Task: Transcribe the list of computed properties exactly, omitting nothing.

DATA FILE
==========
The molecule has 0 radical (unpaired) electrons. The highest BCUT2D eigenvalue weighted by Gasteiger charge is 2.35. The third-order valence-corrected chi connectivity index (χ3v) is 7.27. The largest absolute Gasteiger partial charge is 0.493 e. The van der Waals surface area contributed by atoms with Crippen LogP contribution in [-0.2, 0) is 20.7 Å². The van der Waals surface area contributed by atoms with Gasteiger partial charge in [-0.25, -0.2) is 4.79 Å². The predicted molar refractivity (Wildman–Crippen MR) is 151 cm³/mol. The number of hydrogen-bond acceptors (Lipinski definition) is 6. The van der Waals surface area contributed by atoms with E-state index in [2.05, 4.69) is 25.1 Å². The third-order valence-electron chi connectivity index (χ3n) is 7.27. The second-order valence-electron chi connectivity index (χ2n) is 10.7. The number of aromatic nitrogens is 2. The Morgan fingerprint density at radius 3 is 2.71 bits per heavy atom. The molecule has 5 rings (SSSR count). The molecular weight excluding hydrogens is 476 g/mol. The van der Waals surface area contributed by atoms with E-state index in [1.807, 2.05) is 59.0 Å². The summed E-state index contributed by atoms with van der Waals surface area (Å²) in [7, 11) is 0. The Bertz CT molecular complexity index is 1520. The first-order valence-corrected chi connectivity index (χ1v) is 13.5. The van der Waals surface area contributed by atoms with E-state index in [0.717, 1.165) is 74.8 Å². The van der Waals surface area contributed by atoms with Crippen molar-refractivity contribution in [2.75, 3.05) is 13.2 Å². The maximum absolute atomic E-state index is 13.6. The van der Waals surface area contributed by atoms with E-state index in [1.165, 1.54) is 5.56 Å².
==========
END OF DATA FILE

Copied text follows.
The molecule has 0 radical (unpaired) electrons. The highest BCUT2D eigenvalue weighted by Gasteiger charge is 2.35. The third-order valence-corrected chi connectivity index (χ3v) is 7.27. The largest absolute Gasteiger partial charge is 0.493 e. The van der Waals surface area contributed by atoms with Crippen LogP contribution in [-0.2, 0) is 20.7 Å². The van der Waals surface area contributed by atoms with Gasteiger partial charge in [-0.25, -0.2) is 4.79 Å². The predicted molar refractivity (Wildman–Crippen MR) is 151 cm³/mol. The number of hydrogen-bond acceptors (Lipinski definition) is 6. The van der Waals surface area contributed by atoms with E-state index in [2.05, 4.69) is 25.1 Å². The third-order valence-electron chi connectivity index (χ3n) is 7.27. The second-order valence-electron chi connectivity index (χ2n) is 10.7. The number of aromatic nitrogens is 2. The Morgan fingerprint density at radius 3 is 2.71 bits per heavy atom. The molecule has 5 rings (SSSR count). The molecular weight excluding hydrogens is 476 g/mol. The van der Waals surface area contributed by atoms with E-state index in [1.807, 2.05) is 59.0 Å². The summed E-state index contributed by atoms with van der Waals surface area (Å²) in [7, 11) is 0. The Bertz CT molecular complexity index is 1520. The first-order valence-corrected chi connectivity index (χ1v) is 13.5. The van der Waals surface area contributed by atoms with E-state index in [0.717, 1.165) is 74.8 Å². The van der Waals surface area contributed by atoms with Crippen molar-refractivity contribution in [2.75, 3.05) is 13.2 Å². The maximum absolute atomic E-state index is 13.6. The van der Waals surface area contributed by atoms with E-state index in [1.165, 1.54) is 5.56 Å².